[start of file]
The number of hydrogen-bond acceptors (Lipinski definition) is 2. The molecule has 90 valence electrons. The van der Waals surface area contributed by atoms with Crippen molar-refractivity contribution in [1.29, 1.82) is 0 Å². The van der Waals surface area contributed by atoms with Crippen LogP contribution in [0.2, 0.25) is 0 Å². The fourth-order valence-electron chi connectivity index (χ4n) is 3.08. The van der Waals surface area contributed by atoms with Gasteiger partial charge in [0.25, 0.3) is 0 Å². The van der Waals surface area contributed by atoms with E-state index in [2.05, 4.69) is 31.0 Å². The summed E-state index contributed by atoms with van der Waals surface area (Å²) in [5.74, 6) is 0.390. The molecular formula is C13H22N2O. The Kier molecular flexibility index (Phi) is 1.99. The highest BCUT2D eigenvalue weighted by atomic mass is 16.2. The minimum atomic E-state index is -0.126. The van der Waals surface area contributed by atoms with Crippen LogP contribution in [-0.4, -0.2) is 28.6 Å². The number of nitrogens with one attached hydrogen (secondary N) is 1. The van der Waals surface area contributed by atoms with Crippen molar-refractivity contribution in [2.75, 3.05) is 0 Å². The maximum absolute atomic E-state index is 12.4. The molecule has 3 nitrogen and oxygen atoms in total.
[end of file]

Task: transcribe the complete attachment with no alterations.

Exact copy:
The number of hydrogen-bond acceptors (Lipinski definition) is 2. The molecule has 90 valence electrons. The van der Waals surface area contributed by atoms with Crippen molar-refractivity contribution in [1.29, 1.82) is 0 Å². The van der Waals surface area contributed by atoms with Crippen LogP contribution in [0.2, 0.25) is 0 Å². The fourth-order valence-electron chi connectivity index (χ4n) is 3.08. The van der Waals surface area contributed by atoms with Gasteiger partial charge in [0.25, 0.3) is 0 Å². The van der Waals surface area contributed by atoms with E-state index in [2.05, 4.69) is 31.0 Å². The summed E-state index contributed by atoms with van der Waals surface area (Å²) in [5.74, 6) is 0.390. The molecular formula is C13H22N2O. The Kier molecular flexibility index (Phi) is 1.99. The highest BCUT2D eigenvalue weighted by atomic mass is 16.2. The minimum atomic E-state index is -0.126. The van der Waals surface area contributed by atoms with Crippen LogP contribution in [-0.4, -0.2) is 28.6 Å². The number of nitrogens with one attached hydrogen (secondary N) is 1. The van der Waals surface area contributed by atoms with Crippen molar-refractivity contribution in [2.75, 3.05) is 0 Å². The maximum absolute atomic E-state index is 12.4. The molecule has 3 nitrogen and oxygen atoms in total.